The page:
Although Howe clearly disdains categories and hierarchies, My Emily Dickinson demonstrates how a woman writer appropriates and re-visions canonical texts—texts that establish or maintain a patriarchal tradition—and writes a wholly new poetry. Howe also clearly distinguishes between the assurance a male poet has and the voice of a woman, for whom all assurances are at best conditional.
Central to My Emily Dickinson is the implication that poetry does not depend solely on the emotional state of the author or on subject matter. Howe argues that Dickinson’s readings of other texts are sites of resistance to tradition as well as sources of intended appropriation that guided Dickinson’s writing of poetry. Furthermore, Howe provides with My Emily Dickinson an example of the necessary work of truly reading. Howe’s title insists on the reader’s own appropriation of the poem, of dwelling within the poem as the poet dwelled within other texts. Thus, Howe reminds the reader that the poem and the poet separate: “What I put into words is no longer my possession. Possibility has opened. The future will forget, erase, or recollect and deconstruct every poem.”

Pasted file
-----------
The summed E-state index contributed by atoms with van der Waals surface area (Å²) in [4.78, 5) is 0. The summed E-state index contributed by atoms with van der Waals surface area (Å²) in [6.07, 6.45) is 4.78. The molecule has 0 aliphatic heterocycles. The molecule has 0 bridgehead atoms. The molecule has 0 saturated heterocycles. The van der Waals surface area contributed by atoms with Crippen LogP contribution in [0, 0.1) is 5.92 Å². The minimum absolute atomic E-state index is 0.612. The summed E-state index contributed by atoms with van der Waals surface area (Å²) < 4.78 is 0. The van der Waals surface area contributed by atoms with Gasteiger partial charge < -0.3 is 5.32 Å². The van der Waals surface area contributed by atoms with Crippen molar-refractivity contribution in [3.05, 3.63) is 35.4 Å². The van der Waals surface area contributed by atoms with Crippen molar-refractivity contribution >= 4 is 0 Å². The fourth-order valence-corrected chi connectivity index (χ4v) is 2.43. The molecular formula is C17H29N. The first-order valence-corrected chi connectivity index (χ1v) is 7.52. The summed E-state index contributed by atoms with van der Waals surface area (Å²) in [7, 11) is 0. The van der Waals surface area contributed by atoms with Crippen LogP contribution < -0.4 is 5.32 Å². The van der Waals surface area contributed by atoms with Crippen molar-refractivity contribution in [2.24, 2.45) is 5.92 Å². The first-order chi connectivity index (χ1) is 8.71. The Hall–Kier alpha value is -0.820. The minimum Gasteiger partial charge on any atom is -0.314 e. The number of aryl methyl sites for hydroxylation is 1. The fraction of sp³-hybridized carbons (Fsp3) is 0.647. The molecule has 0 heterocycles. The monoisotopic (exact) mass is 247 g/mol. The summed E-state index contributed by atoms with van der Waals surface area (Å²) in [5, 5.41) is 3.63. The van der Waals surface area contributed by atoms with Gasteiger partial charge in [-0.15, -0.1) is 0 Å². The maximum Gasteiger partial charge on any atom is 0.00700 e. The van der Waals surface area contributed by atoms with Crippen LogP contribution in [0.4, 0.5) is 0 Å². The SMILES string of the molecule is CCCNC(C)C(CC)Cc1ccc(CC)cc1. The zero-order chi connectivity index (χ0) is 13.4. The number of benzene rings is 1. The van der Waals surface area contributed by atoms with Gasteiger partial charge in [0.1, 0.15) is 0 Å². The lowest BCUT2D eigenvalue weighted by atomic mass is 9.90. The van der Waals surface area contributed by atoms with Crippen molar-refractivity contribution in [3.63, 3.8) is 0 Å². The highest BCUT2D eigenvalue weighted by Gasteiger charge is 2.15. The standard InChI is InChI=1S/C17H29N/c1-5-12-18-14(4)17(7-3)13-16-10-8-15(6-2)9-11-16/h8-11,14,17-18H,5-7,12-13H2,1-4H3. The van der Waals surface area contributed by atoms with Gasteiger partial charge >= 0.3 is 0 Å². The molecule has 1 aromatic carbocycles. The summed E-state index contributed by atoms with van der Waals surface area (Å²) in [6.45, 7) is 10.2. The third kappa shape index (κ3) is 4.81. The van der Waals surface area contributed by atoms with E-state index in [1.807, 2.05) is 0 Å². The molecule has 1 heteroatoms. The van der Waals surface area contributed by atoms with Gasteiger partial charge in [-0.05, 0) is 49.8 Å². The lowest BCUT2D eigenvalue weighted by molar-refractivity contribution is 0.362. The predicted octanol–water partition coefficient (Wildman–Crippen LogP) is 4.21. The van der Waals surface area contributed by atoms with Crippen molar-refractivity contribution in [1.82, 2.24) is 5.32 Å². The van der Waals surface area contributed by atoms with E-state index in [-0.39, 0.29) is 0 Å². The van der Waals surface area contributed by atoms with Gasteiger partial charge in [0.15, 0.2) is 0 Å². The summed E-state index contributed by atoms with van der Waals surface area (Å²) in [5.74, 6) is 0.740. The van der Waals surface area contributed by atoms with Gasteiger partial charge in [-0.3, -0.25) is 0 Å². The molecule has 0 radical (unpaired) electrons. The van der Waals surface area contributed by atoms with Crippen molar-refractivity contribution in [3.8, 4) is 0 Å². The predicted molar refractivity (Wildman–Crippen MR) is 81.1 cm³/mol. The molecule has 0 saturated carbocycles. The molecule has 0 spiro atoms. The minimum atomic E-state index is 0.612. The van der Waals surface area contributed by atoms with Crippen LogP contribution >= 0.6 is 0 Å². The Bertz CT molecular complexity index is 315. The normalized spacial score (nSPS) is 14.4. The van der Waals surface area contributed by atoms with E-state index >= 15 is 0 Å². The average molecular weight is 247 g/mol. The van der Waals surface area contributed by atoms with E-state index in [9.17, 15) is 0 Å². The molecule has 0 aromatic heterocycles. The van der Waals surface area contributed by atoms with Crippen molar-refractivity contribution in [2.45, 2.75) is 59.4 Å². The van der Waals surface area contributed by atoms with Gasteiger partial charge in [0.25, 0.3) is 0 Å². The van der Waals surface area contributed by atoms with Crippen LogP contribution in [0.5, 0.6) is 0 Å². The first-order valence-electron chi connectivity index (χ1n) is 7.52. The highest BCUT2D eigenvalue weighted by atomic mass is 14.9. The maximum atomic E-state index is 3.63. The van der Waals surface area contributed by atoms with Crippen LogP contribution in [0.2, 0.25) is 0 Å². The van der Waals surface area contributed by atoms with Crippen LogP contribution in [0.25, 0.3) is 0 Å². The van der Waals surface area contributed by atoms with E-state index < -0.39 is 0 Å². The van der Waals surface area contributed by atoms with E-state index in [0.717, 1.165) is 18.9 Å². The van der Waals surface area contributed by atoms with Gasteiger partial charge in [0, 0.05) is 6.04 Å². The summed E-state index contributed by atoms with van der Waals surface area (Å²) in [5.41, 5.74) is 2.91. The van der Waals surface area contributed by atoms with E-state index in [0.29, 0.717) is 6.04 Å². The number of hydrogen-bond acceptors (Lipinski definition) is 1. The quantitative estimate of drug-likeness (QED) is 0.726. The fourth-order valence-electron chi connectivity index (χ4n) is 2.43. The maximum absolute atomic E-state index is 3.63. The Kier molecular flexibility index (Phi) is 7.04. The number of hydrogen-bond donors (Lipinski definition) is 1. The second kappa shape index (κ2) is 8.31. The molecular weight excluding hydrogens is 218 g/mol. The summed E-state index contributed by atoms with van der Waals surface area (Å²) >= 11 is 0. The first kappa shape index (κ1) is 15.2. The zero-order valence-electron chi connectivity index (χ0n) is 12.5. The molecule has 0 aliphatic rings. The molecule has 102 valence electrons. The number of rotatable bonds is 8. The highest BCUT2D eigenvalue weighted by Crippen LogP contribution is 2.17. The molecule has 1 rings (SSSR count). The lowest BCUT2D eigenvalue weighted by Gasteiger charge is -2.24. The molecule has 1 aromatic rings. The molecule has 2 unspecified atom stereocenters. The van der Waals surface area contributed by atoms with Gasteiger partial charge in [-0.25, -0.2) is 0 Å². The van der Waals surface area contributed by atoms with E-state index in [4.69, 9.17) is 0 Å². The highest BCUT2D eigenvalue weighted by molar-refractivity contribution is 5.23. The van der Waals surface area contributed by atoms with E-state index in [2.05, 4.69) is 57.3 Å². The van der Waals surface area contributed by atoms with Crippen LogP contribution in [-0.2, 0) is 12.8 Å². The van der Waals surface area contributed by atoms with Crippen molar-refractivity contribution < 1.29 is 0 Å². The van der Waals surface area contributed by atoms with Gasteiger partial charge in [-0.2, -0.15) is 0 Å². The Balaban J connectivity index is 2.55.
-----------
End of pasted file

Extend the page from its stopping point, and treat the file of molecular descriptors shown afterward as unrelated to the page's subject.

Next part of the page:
For Howe, each word of a poem conveys the poet’s intention and language’s possibility. Poetry succeeds if it compresses past languages and histories so as to allow the release of a constellation of connections. In the subsection “Architecture of Meaning,” Howe demonstrates this with her brief catalog of possibilities of the opening two words of Dickinson’s poem. “My Life” generates readings that portray a soul searching for god or finding herself; a poet’s idealizing of poetry; Dickinson waiting for Higginson to recognize her work and thereby enable her to join other published American poets; an allusion to the westward development of the North American continent, including pioneer literature and the erotic portrayal and domination of the land; the savage source of American myth; the United States gripped by violence threatening to break apart the original union; the captivity narratives of white women taken...
(The entire section is 870 words.)